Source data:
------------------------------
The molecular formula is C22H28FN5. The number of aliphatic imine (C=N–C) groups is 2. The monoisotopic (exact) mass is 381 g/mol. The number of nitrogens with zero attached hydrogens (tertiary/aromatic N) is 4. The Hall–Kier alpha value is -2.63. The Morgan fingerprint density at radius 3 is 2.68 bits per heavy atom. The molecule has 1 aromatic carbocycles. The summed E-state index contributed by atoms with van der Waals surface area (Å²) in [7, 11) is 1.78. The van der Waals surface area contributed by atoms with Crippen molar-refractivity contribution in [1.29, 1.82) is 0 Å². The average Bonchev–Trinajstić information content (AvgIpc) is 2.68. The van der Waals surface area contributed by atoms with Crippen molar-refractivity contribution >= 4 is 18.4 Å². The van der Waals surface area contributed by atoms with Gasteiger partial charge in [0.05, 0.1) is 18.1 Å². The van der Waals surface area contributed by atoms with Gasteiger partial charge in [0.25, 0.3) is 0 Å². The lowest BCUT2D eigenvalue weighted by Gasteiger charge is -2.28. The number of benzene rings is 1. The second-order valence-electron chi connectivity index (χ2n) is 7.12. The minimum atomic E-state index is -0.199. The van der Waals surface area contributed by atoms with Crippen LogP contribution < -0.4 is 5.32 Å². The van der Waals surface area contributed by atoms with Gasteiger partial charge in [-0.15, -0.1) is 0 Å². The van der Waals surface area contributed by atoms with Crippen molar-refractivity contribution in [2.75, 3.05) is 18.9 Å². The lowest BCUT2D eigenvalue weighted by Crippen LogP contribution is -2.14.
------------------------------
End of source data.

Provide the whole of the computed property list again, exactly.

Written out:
The molecular formula is C22H28FN5. The number of aliphatic imine (C=N–C) groups is 2. The monoisotopic (exact) mass is 381 g/mol. The number of nitrogens with zero attached hydrogens (tertiary/aromatic N) is 4. The Hall–Kier alpha value is -2.63. The Morgan fingerprint density at radius 3 is 2.68 bits per heavy atom. The molecule has 1 aromatic carbocycles. The summed E-state index contributed by atoms with van der Waals surface area (Å²) in [7, 11) is 1.78. The van der Waals surface area contributed by atoms with Crippen molar-refractivity contribution in [1.29, 1.82) is 0 Å². The average Bonchev–Trinajstić information content (AvgIpc) is 2.68. The van der Waals surface area contributed by atoms with Crippen molar-refractivity contribution >= 4 is 18.4 Å². The van der Waals surface area contributed by atoms with Gasteiger partial charge in [0.05, 0.1) is 18.1 Å². The van der Waals surface area contributed by atoms with Gasteiger partial charge in [0.25, 0.3) is 0 Å². The lowest BCUT2D eigenvalue weighted by Gasteiger charge is -2.28. The number of benzene rings is 1. The second-order valence-electron chi connectivity index (χ2n) is 7.12. The minimum atomic E-state index is -0.199. The van der Waals surface area contributed by atoms with Crippen LogP contribution < -0.4 is 5.32 Å². The van der Waals surface area contributed by atoms with Gasteiger partial charge in [-0.15, -0.1) is 0 Å². The van der Waals surface area contributed by atoms with Crippen molar-refractivity contribution in [2.75, 3.05) is 18.9 Å². The lowest BCUT2D eigenvalue weighted by Crippen LogP contribution is -2.14.